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Chanterelle


rich
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If we're going to start an "ugly plate" section, there are a few more notables that belong on the list - Per Se, Cru, The Modern and L'Impero come to mind, but the food is outstanding to very good at all.

Chefs today seem to have gone the way of "big dishes" as opposed to the "tall food" of years ago. IMO, putting tiny morsels of food on large dishes looks totally ridiculous. They then compound the silliness by decorating the plate with meaningless paraphernalia - donkey dust, essense of toad, streaks of artifically colored anthracite oil, etc. If I want a Picasso viewing, I know the wall where he's hanging.

Just serve the food in simple dishes to highlight its natural color(s), texture and flavors - and please put it in a dish that doesn't cover half the table so I don't need to reach across my dining companion's lap to eat my food.

The best presenter that I've witnessed in recent years is Wylie.

Rich Schulhoff

Opinions are like friends, everyone has some but what matters is how you respect them!

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While it's not possible to tell how food tastes from how it looks, I've got to say that the platings depicted in GAF's post are embarrassing. Those presentations are on the level of what you'd expect to see at mediocre neighborhood restaurants, not places that are striving for multiple stars.

agreed

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  • 8 months later...

Eater has a very nice lead about Karen today.

It's too bad hardly anyone on eG likes this place anyone. I think someone on another thread said they serve "bad food" these days.

In fact it's so bad that they're sold out every night. Imagine if DW still knew how to cook. I wish I knew what he forgot.

Ate there about a month ago and I had to send every plate back - of course the plate was empty by then.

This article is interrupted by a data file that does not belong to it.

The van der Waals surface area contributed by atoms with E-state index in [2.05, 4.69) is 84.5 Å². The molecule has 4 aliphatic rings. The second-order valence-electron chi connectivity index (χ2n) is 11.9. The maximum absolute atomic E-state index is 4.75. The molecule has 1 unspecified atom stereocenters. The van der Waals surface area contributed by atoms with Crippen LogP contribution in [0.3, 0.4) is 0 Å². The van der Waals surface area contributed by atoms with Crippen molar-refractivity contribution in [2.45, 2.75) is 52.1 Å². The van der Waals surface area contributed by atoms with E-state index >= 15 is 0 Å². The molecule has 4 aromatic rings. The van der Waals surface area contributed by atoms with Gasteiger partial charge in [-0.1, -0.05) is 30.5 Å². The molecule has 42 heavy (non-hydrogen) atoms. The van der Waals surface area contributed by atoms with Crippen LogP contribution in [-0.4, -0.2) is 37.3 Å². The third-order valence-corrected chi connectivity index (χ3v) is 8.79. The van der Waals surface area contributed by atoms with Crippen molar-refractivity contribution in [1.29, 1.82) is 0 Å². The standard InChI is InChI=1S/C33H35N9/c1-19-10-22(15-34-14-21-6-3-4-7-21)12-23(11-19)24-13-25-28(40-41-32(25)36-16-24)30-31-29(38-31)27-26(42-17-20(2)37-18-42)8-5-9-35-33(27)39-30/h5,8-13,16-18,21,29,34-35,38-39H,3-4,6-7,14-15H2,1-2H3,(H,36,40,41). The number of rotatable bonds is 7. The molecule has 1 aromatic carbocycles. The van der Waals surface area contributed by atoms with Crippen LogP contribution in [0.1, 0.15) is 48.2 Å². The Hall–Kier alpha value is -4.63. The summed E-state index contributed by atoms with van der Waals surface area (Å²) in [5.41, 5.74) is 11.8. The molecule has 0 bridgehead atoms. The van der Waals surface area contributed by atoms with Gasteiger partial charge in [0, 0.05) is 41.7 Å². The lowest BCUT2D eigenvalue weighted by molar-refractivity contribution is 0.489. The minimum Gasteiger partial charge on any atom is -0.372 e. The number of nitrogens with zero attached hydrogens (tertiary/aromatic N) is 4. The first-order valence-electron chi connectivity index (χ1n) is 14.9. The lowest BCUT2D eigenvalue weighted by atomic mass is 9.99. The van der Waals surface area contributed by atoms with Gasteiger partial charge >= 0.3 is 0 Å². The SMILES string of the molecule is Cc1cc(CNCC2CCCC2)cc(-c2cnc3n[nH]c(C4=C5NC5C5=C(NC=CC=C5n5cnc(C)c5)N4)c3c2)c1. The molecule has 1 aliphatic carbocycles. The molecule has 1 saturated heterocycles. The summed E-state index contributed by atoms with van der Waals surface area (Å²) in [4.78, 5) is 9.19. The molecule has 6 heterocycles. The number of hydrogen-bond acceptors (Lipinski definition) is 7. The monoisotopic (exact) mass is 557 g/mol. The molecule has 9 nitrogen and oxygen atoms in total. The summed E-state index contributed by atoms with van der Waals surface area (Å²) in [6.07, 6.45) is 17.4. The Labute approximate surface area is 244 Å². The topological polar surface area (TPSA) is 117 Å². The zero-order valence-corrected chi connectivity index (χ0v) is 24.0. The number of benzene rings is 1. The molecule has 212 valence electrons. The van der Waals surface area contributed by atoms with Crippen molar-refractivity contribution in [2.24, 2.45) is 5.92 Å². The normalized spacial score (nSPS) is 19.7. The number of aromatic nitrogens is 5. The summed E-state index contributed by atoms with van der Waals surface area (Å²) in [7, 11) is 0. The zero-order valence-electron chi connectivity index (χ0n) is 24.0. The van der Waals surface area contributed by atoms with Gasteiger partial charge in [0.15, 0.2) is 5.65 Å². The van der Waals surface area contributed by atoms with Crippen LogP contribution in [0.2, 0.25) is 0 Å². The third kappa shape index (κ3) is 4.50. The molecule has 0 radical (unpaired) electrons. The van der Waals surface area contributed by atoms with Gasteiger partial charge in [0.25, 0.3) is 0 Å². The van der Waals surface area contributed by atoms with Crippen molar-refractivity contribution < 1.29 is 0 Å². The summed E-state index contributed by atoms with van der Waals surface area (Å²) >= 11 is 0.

Edited by rich (log)

Rich Schulhoff

Opinions are like friends, everyone has some but what matters is how you respect them!

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Eater has a very nice lead about Karen today.

It's too bad hardly anyone on eG likes this place anyone. I think someone on another thread said they serve "bad food" these days.

In fact it's so bad that they're sold out every night. Imagine if DW still knew how to cook. I wish I knew what he forgot.

Ate there about a month ago and I had to send every plate back - of course the plate was empty by then.

Someone who?

oh right me!

Yes the food at Chanterelle is no longer worth the money, or worthy of the space or service.

It is also firmly resting on it's reputation and/or the mediocraty of it's regular clients palates (it happens all the time)

The plates look like something out of 1991 fancyville as GAF pointed out.

It used to be good. Really it was really, really exemplary. Now it's just not.

I don't think David Waltuck unlearned how to cook, that was never my sugestion, but time does funny thing to chefs and restaurants...

Here's what I want to know. Who's eating a Chanterelle? (other than Rich) why? with whose money?

There are many better options in the city. Far to many to go to Chanterelle anymore.

(I just wish the seafood sausage would be good again) :sad:

does this come in pork?

My name's Emma Feigenbaum.

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If we're going to start an "ugly plate" section, there are a few more notables that belong on the list - Per Se, Cru, The Modern and L'Impero come to mind, but the food is outstanding to very good at all.

per se is hardly my favorite restaurant in NYC, but take a look at shengcai's thread and tell me that the platings are even remotely comparable to those shown above:

http://forums.egullet.org/index.php?showtopic=100542&st=0

I have to agree with Fat Guy. Those platings are just awful. And I distinctly remember the food at Chanterelle *looking* better ten years ago.

Mayur Subbarao, aka "Mayur"
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Eater has a very nice lead about Karen today.

It's too bad hardly anyone on eG likes this place anyone. I think someone on another thread said they serve "bad food" these days.

In fact it's so bad that they're sold out every night. Imagine if DW still knew how to cook. I wish I knew what he forgot.

Ate there about a month ago and I had to send every plate back - of course the plate was empty by then.

Someone who?

oh right me!

Yes the food at Chanterelle is no longer worth the money, or worthy of the space or service.

It is also firmly resting on it's reputation and/or the mediocraty of it's regular clients palates (it happens all the time)

The plates look like something out of 1991 fancyville as GAF pointed out.

It used to be good. Really it was really, really exemplary. Now it's just not.